“Theirs is a land with a wall around it” – Ta-Nehisi Coates and Fridays with Billy.

Even the most casual reader of this blog will know that I am a great admirer of Ta-Nehisi Coates’s work, and am very active in the community that has grown up among his readers — and though lately I don’t have as much time to hang out there as I have done in the past, I’m still taking it all in.

Yesterday, for instance, Ta-Nehisi wrote not once but twice about the essential cruelty of America’s right-wing. In the first post, he wrote:

[An] embrace of cruelty is arguably the dominant feature of the present conservative movement. It has been repeatedly expressed in alleged “humor.” The assertion of a right of judgement over the First Lady’s physical person, for instance. Or watermelon patches on the front lawn. Or Obama waffles.  There is little distance from that kind of cruelty to aspirin between one’s legs and from aspirin between one’s legs to transvaginal probes.

In the second, he discussed Rush Limbaugh’s execrable treatment of a law student who had wanted to testify before the House of Representatives on the issue of insurance coverage for birth control, writing:

[I]t is worth calling this what is is–the normalization of cruelty–and asserting, no matter how redundant, that is wrong and evidence of the lowest aspects of humanity.

It’s very hard to escape the same conclusion, in light of the racism, misogyny, homophobia, and anti-poor animus that the GOP and its hangers-on have been spewing with convincing vehemence ever since the 2008 elections, and I think that was part of what I was getting at (if in a round-about way) in this post: “Liberals, Conservatives, and human nature.

But of course, Billy Bragg has had a thing or two to say about these same notions. Because he gets it, Billy does. And so today I bring you “Between The Wars” — and as is so often true with Billy, this song is both very specific to time and place, and shockingly universal.

I kept the faith and I kept voting
Not for the iron fist but for the helping hand
For theirs is a land with a wall around it
And mine is a faith in my fellow man

Theirs is a land with a wall around it, and mine is a faith in my fellow man. Yep.

full lyricsWhat is Fridays with Billy?

9 Comments

  1. My reply at TNC’s place got eaten by the Victorian Censor. But it was along the lines of “while we can’t unionize only angels, the people in the movement – especially the leaders – need to speak out when their followers say or do things that are abhorrent or that are simply evil.”

    I am glad I no longer consider myself a conservative or a Republican (for my own reasons); I am still beyond sad that people I once respected and admired are so mealy mouthed now with this horrible ugliness.

    Don’t like Obama? Fine. You don’t have to like him.

    Don’t respect him? Also fine. You don’t have to respect him.

    But in your capacity as a leader in the U.S., whether political or social, you have a responsibility to the betterment of the union. What the judge said was sickeningly juvenile and hurtful. What Rush said was so unacceptable that he should be fired (even though he won’t be because he makes money saying these cruel things).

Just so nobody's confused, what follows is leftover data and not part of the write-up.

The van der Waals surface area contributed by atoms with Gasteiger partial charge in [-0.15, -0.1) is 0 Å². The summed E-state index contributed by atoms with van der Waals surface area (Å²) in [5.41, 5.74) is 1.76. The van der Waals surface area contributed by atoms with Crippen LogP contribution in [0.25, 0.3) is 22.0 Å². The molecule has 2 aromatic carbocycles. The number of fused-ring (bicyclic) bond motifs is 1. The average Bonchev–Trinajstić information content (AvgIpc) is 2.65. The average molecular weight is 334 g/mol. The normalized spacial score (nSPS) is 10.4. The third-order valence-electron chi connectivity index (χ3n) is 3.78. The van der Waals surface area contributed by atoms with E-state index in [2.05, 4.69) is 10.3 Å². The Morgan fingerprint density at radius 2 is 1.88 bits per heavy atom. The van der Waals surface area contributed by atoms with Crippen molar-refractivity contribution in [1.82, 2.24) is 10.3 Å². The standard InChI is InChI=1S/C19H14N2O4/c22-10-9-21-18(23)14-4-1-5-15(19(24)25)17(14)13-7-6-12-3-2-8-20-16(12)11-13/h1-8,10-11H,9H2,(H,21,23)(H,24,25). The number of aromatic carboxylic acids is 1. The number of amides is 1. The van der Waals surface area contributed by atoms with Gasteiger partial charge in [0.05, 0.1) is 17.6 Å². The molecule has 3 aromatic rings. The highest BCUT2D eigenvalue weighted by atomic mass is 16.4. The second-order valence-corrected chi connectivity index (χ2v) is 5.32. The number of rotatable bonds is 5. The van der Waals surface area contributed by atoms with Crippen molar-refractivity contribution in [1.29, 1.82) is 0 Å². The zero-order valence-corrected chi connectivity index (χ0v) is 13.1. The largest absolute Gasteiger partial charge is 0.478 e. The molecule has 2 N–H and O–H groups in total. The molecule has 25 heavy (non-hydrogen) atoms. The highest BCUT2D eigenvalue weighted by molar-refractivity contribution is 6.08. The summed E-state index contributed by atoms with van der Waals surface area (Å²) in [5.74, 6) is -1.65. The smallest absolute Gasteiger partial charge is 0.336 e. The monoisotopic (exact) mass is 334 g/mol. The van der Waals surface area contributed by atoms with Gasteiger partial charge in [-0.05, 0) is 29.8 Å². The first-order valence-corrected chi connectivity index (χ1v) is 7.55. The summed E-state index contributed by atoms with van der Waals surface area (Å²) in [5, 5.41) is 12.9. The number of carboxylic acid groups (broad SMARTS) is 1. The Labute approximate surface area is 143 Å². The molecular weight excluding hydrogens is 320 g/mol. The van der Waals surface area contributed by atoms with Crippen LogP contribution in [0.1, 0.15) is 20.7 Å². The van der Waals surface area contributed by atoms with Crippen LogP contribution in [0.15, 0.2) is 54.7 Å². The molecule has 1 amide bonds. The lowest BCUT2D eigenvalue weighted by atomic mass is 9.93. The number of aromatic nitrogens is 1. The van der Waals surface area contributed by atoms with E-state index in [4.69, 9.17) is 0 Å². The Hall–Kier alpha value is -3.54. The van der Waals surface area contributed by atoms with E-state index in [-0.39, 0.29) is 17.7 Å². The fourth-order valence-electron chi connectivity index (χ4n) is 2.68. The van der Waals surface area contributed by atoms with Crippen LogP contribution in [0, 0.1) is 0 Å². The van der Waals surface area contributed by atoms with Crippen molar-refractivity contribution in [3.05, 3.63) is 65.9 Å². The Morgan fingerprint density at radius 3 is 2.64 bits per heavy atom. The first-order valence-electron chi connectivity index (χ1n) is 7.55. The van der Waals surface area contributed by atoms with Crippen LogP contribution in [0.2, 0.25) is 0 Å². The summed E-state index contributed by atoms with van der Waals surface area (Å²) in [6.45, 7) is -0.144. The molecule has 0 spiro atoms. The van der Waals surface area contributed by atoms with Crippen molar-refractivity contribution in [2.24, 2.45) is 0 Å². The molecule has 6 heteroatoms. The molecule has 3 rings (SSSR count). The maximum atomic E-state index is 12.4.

I do see hope, though, because companies which sponsor his show are being pressured to drop their support. There is a line that can be drawn where even making money isn’t worth the damage to your brand; perhaps Rush has finally crossed that line.

    • And fwiw, this is just a bad week for me to hear all this. (All about me, I know.) Why people thing that adding to ugliness adds to the advancement of our world is beyond me.

      • Dex

         /  March 2, 2012

        Sorry to hear that you’re having a bad week. We can sit here together and harumph if you like. My happy hour starts at noon central.

        • Well, I laughed. My happy hour won’t start probably until Monday night.

          One of the benefits of a public space is the ability to connect to real people using one’s real name.

          One of the consequences is that there needs to be a distinct firewall between personal and private, if only for the privacy of others.

          • null

            (PS I looked for a gif or a video, so that it would be moving, but this is all I got. xoxo!)

            • I meant to reply earlier – I was away from a device that could post.

              All I can say is…

              Aw, thanks!

  2. A “Christian” nation would not accept such virulence and degradation of over half its citizens, ala Limbaugh. If you ever needed a better example of why this isn’t a Christian nation, I posit this as proof thereof.

    I was watching The American Experience last night, about the Amish, and it struck me that — despite what we consider their “backward” ways — their whole way-of-life is predicated around community. It was mentioned that they looked on phones in the home as destructive because, if you have a phone and can simply call people, you will not be impelled to visit them. Say what you will about their faith and their homogeneity, but their rejection of modern values of consumption and consumerism, and their solid faith in the individual and the individual’s place in the community, put them light-years ahead of the rest of us, especially those who spend most of their time sitting in hypocritical judgment of others, seeking to draw lines and build fences.

    E pluribus unum — from many, one. We need to learn to live those words, not just print them on our currency.

  3. caoil

     /  March 2, 2012

    I think that should be on a shirt “…theirs is a land…”. I would wear that everywhere.